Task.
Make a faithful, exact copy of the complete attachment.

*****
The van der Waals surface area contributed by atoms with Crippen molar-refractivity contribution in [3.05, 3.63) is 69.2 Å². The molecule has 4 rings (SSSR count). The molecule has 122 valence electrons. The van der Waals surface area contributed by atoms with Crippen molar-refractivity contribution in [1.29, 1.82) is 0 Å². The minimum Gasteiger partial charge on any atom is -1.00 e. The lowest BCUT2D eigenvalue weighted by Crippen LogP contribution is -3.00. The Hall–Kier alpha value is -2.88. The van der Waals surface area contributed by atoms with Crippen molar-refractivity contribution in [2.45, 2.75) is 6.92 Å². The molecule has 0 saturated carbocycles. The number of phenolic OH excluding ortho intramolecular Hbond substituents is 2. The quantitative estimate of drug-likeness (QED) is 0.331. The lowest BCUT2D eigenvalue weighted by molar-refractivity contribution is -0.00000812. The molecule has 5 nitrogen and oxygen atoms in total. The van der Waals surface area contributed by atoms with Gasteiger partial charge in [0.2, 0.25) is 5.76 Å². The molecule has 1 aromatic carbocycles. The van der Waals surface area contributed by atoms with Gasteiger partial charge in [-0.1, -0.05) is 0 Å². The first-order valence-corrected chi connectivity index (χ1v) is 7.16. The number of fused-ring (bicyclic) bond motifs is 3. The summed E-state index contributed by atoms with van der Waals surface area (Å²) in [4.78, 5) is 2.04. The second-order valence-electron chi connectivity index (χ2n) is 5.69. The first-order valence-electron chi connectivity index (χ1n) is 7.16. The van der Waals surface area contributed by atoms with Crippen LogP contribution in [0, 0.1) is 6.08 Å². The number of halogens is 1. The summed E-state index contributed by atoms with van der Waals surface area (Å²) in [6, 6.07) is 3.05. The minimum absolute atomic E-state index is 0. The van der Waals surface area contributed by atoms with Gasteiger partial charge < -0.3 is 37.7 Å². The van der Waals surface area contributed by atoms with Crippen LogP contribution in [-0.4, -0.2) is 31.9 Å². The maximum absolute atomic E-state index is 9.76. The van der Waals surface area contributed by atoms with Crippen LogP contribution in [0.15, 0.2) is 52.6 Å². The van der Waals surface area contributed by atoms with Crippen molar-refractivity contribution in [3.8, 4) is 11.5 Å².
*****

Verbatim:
The van der Waals surface area contributed by atoms with Crippen molar-refractivity contribution in [3.05, 3.63) is 69.2 Å². The molecule has 4 rings (SSSR count). The molecule has 122 valence electrons. The van der Waals surface area contributed by atoms with Crippen molar-refractivity contribution in [1.29, 1.82) is 0 Å². The minimum Gasteiger partial charge on any atom is -1.00 e. The lowest BCUT2D eigenvalue weighted by Crippen LogP contribution is -3.00. The Hall–Kier alpha value is -2.88. The van der Waals surface area contributed by atoms with Crippen molar-refractivity contribution in [2.45, 2.75) is 6.92 Å². The molecule has 0 saturated carbocycles. The number of phenolic OH excluding ortho intramolecular Hbond substituents is 2. The quantitative estimate of drug-likeness (QED) is 0.331. The lowest BCUT2D eigenvalue weighted by molar-refractivity contribution is -0.00000812. The molecule has 5 nitrogen and oxygen atoms in total. The van der Waals surface area contributed by atoms with Gasteiger partial charge in [0.2, 0.25) is 5.76 Å². The molecule has 1 aromatic carbocycles. The van der Waals surface area contributed by atoms with Gasteiger partial charge in [-0.1, -0.05) is 0 Å². The first-order valence-corrected chi connectivity index (χ1v) is 7.16. The number of fused-ring (bicyclic) bond motifs is 3. The summed E-state index contributed by atoms with van der Waals surface area (Å²) in [4.78, 5) is 2.04. The second-order valence-electron chi connectivity index (χ2n) is 5.69. The first-order valence-electron chi connectivity index (χ1n) is 7.16. The van der Waals surface area contributed by atoms with Crippen LogP contribution in [0, 0.1) is 6.08 Å². The number of halogens is 1. The summed E-state index contributed by atoms with van der Waals surface area (Å²) in [6, 6.07) is 3.05. The minimum absolute atomic E-state index is 0. The van der Waals surface area contributed by atoms with Gasteiger partial charge < -0.3 is 37.7 Å². The van der Waals surface area contributed by atoms with Crippen LogP contribution in [-0.4, -0.2) is 31.9 Å². The maximum absolute atomic E-state index is 9.76. The van der Waals surface area contributed by atoms with Crippen LogP contribution in [0.15, 0.2) is 52.6 Å². The van der Waals surface area contributed by atoms with Crippen molar-refractivity contribution in [3.8, 4) is 11.5 Å².